The Internet of Things (IoT) has quickly moved from hype to reality and it’s a phenomenon every enterprise now needs to deal with. From smartphones to sensors, the trend for ‘things’ connecting with corporate networks to reach the Internet is here to stay. There are extraordinary benefits to be realised and new opportunities to capture, but this functionality also comes at a price. As more devices connect, networks become more vulnerable. It’s the product of a larger attack surface that needs to be protected and the fact that IoT is still very much in its infancy. On the rise and frequently under the radar, IoT devices are becoming the weak link in corporate networks and in some cases an invisible one too.
IoT is already happening on your network whether you like it or not. The right approach should focus on enabling your organisation to capitalise on the best IoT offers, but protect against the potential threats. Here’s our view of your most likely vulnerabilities:
The volume and variety of devices connecting with your network
Gartner has predicted that 20.4 billion connected ‘things’ will be in use worldwide by 2020! Where the device race started simply with smartphones and laptops, corporate networks are now invaded by tablets, smart watches, health monitors, sensors, asset tags, even virtual reality headsets. You won’t stop the flood of things, but it is essential that you can account for each one on your network and wherever possible ensure they are protected. It’s when devices slip under the radar that the problems occur.
Likewise, procedures and policies need to be put in place to ensure that any personal devices under Bring Your Own Device (BYOD) initiatives or brought along by guests requesting access to the corporate network are always suitably defended. The more endpoints your organisation doesn’t secure, the easier it will be for hackers to exploit you.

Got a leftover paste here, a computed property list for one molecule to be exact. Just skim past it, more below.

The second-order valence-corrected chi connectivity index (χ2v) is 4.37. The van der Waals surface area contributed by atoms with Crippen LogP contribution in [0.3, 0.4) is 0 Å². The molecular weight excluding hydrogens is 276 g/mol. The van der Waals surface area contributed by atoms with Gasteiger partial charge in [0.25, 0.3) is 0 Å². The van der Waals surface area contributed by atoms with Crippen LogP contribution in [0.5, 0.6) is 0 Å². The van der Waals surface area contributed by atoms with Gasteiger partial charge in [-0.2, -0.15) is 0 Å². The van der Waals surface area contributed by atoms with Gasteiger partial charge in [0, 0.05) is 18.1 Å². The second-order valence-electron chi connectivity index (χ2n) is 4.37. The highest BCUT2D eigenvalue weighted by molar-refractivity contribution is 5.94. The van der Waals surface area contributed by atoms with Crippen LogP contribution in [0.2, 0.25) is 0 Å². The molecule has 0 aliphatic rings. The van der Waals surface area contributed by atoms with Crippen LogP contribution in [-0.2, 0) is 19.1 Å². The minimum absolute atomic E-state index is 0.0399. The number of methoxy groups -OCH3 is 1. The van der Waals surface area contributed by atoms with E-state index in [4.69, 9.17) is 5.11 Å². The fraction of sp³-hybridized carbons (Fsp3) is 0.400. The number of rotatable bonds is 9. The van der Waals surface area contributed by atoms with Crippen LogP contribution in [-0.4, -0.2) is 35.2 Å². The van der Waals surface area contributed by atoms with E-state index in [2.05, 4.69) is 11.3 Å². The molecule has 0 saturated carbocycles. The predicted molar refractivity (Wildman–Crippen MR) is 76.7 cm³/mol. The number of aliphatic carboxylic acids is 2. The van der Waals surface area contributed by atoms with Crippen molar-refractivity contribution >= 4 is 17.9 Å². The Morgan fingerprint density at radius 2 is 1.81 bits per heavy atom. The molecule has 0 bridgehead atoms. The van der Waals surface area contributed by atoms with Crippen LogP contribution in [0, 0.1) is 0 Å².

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Access to data
IoT devices access and generate corporate data, some of it sensitive. Accordingly, they can become high value targets for hackers, especially as data is often not encrypted. Thought needs to be given to your data paths; how data is accessed and held by these devices, even whether they are given permission to connect to corporate networks at all.
With the General Data Protection Regulation (GDPR) imminent, IoT devices have been identified as a particularly dubious area for data protection – data controllers have to report any breaches within 72 hours, and will therefore need to ensure that data contained on IoT devices is visible and protected and plus any consent given by a data subject via an IoT device is traceable.
The recent WannaCry ransomware attack is a good example of an IoT-related cyber breach. Among the worst affected was the NHS, with almost 50 trusts targeted and nearly 70,000 devices exploited, many of which were IoT devices, from storage fridges to operating equipment. The attack took advantage of a vulnerability in a legacy Microsoft operating system (OS), which many organisations had not patched quickly enough. Unfortunately for the NHS, it affected many of their network-connected medical devices also running the same OS. Having gained access through this vulnerability, the virus quickly propagated.